Even with the advances of modern medicine, the world is getting sicker – obesity, non-communicable diseases, infertility and pregnancy complications are on the rise [1, 2]. The WHO has recently released it’s ‘Top 10 Threats to Public Health’ – which includes non-communicable disease, fragile and vulnerable groups such as maternal & child health, and poor primary health care – in their list . Furthermore, they recommended that integration and strengthening of ‘current guidance for preconception and antenatal care’ will enable communities to reduce non-communicable disease and childhood obesity . The preconception period has been recognised as an under‐appreciated time ‘in the life-cycle with far‐reaching consequences across the life course,’ and The Lancet released a three-part series campaigning for the benefits of preconception health. They noted that at least 50% of pregnancies are unintended or mistimed, and that having a narrow definition of preconception (time from intention to conceive to actual conception) resulted in many people not receiving the best preconception health advice. It was also commented upon, that the health of men is also underrepresented in much of the existing preconception literature, although it is starting to become apparent the health of both male and female partners can impact on their child’s well-being – in both good and bad ways . Given that our preconception health is a critical indicator to pregnancy outcomes with the consequences of one’s preconception health impacting on many future generations , it is vital that everyone receives quality, evidence based health and lifestyle advice, care and education.
As a global community, we need to start preventing these diseases before they even occur – a life-course approach to health that starts in school and continues into older adulthood. One way we can do this is by nurturing our microbiome (the multiple communities of bugs that live in various areas of our body), well before we’ve even started to contemplate having children. During the last decade the human microbiome has established itself as a key contributor to human health, particularly in the Developmental Origins of Health and Disease (DOHaD) . Eating healthy, home-cooked meals, daily exercise and looking after ourselves are all simple strategies that tend to get lost in the chaos that is modern society. It is well established that healthy parents make healthy babies, and we now know that development of a person’s microbiome begins well before birth, and has the ability to exert effects on the next generation [6-8]. In order to minimise, and ultimately halt disease progression and create healthier outcomes for future generations, we as individuals need to start focusing on our health and lifestyle – before we think about having children. We must start to look at preconception care as a ‘life-course’ approach, that begins as adolescents, and is maintained forever.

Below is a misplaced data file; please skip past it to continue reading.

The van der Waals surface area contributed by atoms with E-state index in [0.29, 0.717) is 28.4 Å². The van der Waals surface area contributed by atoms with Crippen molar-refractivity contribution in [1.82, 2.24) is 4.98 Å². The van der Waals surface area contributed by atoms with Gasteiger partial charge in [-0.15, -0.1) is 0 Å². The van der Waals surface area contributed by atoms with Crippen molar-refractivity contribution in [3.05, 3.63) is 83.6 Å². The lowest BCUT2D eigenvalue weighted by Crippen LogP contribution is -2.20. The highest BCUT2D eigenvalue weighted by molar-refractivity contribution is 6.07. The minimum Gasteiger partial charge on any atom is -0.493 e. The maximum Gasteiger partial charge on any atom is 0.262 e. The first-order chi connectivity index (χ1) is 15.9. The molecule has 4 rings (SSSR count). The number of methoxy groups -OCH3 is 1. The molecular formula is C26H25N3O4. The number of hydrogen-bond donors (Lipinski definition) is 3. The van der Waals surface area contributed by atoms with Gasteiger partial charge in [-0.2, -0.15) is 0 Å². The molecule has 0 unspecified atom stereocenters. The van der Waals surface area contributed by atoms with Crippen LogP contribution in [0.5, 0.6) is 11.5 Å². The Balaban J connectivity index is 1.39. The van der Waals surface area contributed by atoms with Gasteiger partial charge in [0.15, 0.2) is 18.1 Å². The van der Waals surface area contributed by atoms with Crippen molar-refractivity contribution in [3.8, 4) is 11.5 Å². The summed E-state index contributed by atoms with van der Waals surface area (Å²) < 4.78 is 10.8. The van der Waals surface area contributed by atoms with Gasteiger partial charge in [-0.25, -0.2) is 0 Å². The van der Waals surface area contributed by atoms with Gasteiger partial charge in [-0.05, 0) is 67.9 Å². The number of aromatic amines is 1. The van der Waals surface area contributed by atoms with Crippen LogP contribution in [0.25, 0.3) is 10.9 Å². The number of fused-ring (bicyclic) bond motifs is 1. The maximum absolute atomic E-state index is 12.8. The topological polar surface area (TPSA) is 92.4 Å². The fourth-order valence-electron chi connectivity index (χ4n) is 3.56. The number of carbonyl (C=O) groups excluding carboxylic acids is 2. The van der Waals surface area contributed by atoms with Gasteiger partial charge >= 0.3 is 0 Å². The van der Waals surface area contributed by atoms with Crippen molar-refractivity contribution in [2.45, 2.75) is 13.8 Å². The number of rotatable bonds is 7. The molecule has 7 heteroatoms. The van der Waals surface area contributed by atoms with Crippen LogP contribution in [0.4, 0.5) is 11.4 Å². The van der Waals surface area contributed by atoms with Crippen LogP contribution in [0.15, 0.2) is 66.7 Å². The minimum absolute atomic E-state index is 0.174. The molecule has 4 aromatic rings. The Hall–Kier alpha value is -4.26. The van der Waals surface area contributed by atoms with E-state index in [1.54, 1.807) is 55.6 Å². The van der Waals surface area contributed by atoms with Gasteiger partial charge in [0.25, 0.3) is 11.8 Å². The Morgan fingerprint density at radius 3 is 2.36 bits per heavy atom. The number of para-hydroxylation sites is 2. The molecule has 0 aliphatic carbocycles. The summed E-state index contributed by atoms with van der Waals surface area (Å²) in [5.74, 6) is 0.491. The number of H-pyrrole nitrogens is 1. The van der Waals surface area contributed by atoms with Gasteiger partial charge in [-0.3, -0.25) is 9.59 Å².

To read more about how you can improve your health (and the health of your children) head to The Lancet’s series on Preconception Health here. ‘No obesity strategy, no undernutrition strategy, no non-communicable diseases strategy, and no adolescent health strategy [should occur] without including preconception health’ .
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1. Department of Health, National Womens Health Strategy 2020-2030 (CONSULTATION Draft), D.o. Health, Editor. 2018, Australian Government: Canberra.
2. World Health Organisation (WHO). 10 Threats to Global Health. 2019 [cited Mar 29 2019]; Available from: https://www.who.int/emergencies/ten-threats-to-global-health-in-2019.
3. World Health Organization (WHO), Report of the commission on ending childhood obesity. 2016, World Health Organization: Geneva, Switzerland.
4. The Lancet, Campaigning for preconception health. The Lancet, 2018. 391(10132): p. 1749.
5. Stephenson, J., et al., Before the beginning: nutrition and lifestyle in the preconception period and its importance for future health. The Lancet, 2018. 391(10132): p. 1830-1841.
6. Stiemsma, L.T. and K.B. Michels, The Role of the Microbiome in the Developmental Origins of Health and Disease. Pediatrics, 2018. 141(4): p. e20172437.
7. Dominguez-Bello, M.G., et al., Role of the microbiome in human development. Gut, 2019: p. gutjnl-2018-317503.
8. Nuriel-Ohayon, M., H. Neuman, and O. Koren, Microbial Changes during Pregnancy, Birth, and Infancy. Frontiers in Microbiology, 2016. 7(1031).